What comes now? Another outsider, another potential threat. * This time, I'm the outsider. David Loyd's 22-foot aluminum work skiff carries us through blue-gray waters dotted with the thickly wooded hilltops of a submerged mountain range. Together they make up the San Juan archipelago. We are in the far northwest corner of the country, 30 miles east of Victoria, B.C., crossing swift, deep President Channel, where the winds and current can be treacherous. Wrapped in mist, Waldron Island looms before us, a 4.5-square-mile, 2,900-acre fortress. * We swing around the sheer sandstone bluffs of Point Disney, then turn toward Cowlitz Bay, a broad, open cove on the west shore. Here is the island's only public dock, one of just two docks on all of Waldron. You can load and unload, but nothing else without the risk of having your lines untied while you're gone. A few small, weathered boats bob at lonely mooring buoys. There's no protected anchorage on Waldron, a problem elsewhere, a godsend here. It keeps people away. No anchorage means no marina, no boaters, no tourists.
Waldron lacks far more than a marina. There are no grocery stores, no shops, no cafes, no commercial establishments of any sort. There are no power lines, no phone lines, no water lines, no sewers and no public ferry service. There's no public land other than four miles of primitive county road. Waldronites (about 80 in the winter, 200 in the summer) could have such things, but decline. In fact, they've adopted a land-use master plan that forbids them. It's not so much that Waldron abhors modern conveniences. It abhors what comes with them.
Here is the island's masterstroke: Realizing it can't directly ban unwanted people or the mainstream world, Waldron instead bans what draws them. To maintain the kind of community they value, Waldronites endure a deliberately hard life. A willingness to do without is their one true protection from all they long to avoid.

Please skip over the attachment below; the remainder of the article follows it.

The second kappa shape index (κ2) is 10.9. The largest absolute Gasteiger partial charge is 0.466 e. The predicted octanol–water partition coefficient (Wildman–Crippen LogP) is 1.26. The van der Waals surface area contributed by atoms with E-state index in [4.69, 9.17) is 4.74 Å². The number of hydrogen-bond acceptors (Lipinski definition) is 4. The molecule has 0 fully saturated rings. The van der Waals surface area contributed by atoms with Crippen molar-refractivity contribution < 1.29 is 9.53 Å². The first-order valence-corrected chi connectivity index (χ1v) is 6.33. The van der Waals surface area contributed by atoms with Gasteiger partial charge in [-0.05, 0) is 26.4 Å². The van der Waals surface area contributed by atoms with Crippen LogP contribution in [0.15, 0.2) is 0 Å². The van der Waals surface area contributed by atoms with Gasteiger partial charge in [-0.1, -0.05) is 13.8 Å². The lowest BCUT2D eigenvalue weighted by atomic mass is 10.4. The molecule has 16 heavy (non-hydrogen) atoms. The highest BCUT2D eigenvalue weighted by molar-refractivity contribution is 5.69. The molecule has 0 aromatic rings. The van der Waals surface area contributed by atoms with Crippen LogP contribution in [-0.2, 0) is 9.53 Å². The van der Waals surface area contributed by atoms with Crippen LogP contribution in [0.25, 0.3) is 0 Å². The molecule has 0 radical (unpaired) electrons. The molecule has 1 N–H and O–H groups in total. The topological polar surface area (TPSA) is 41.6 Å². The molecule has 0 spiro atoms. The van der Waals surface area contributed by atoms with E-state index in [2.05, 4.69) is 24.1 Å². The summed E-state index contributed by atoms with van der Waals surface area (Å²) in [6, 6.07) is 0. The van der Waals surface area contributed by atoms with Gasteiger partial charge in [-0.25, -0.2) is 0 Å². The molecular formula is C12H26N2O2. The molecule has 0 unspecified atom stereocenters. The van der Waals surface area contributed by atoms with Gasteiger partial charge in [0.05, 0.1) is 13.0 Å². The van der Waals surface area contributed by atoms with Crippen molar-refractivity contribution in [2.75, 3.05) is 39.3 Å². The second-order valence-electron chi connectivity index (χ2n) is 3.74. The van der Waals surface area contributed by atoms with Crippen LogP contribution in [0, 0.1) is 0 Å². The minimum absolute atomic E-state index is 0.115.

Stories abound about those who try to violate Waldron's barriers. Patrons of a tour boat that regularly cruised too close to shore found themselves watching the Waldron postmaster urinate at the water's edge. A photographer for National Geographic once managed to land on the island, but then couldn't get anyone to open their doors. Guidebooks for boaters warn that Waldronites "value their privacy . . . . Some do not respond cordially to uninvited visitors. . . . Visitors on public roads are likely to be questioned."
Let us have one place where things can be our way, Waldronites have long implored. Revel in your pop culture and mass-market comforts if you want. Just give us this one hilltop at the continent's edge.
With constant struggle over the years, they usually got their wish. Then came the invasion.
Waldronites awoke early one morning in August 1997 to find a 35-person landing force armed with rifles, dressed in flak jackets and camouflage, creeping across their island, pounding on doors, slapping on handcuffs. Federal and county agents had arrived by barge under cover of night to round up a handful of marijuana growers. That they did--along with 850 mature plants seized from six parcels.
Waldronites responded with dismay, both at the invaders and those on the island who attracted them. The drug raid was more than a startling intrusion; it provided fuel to those in San Juan County who already regarded Waldron as an island of primitive eccentrics. Dope-growing hippies were easier to dismiss than committed advocates of responsible land use. No matter that Waldron shelters a fair share of professionals and PhDs, poets and mechanics, plumbers and farmers. Some headlines warned ominously of "fear and intimidation" on Waldron. Other accounts painted the island in warm and fuzzy hues, a bucolic throwback to simpler times.
Neither version--paradise or menace--made sense. You don't hold off the world and carve your own domain with a squad of stoned or snarly dreamers. The work of Waldron surely was more complex than that. For years while visiting the San Juans, I'd stared across President Channel at this island, full of wonder.
I won't take anyone who is going to harm the island.
Beside me, David Loyd is talking into the wind. A tall man who doles out words as if each costs him a dollar, Loyd runs a private ferry to Waldron, the only transport other than a small airline that lands Cessnas on a dirt runway. He's standing at his boat's helm in a yellow full-body rain slicker, eyes to the water. He'd thought of settling his family in Alaska, but instead came to Waldron a dozen years ago. He has trouble believing anyone would voluntarily live on the mainland.
"I do screen people," Loyd is saying now. "For crime. For those who are just crazy. For those who want to get at someone on the island." He turns from the water, looks at me, repeats himself. "I just won't take anyone who is going to harm the island."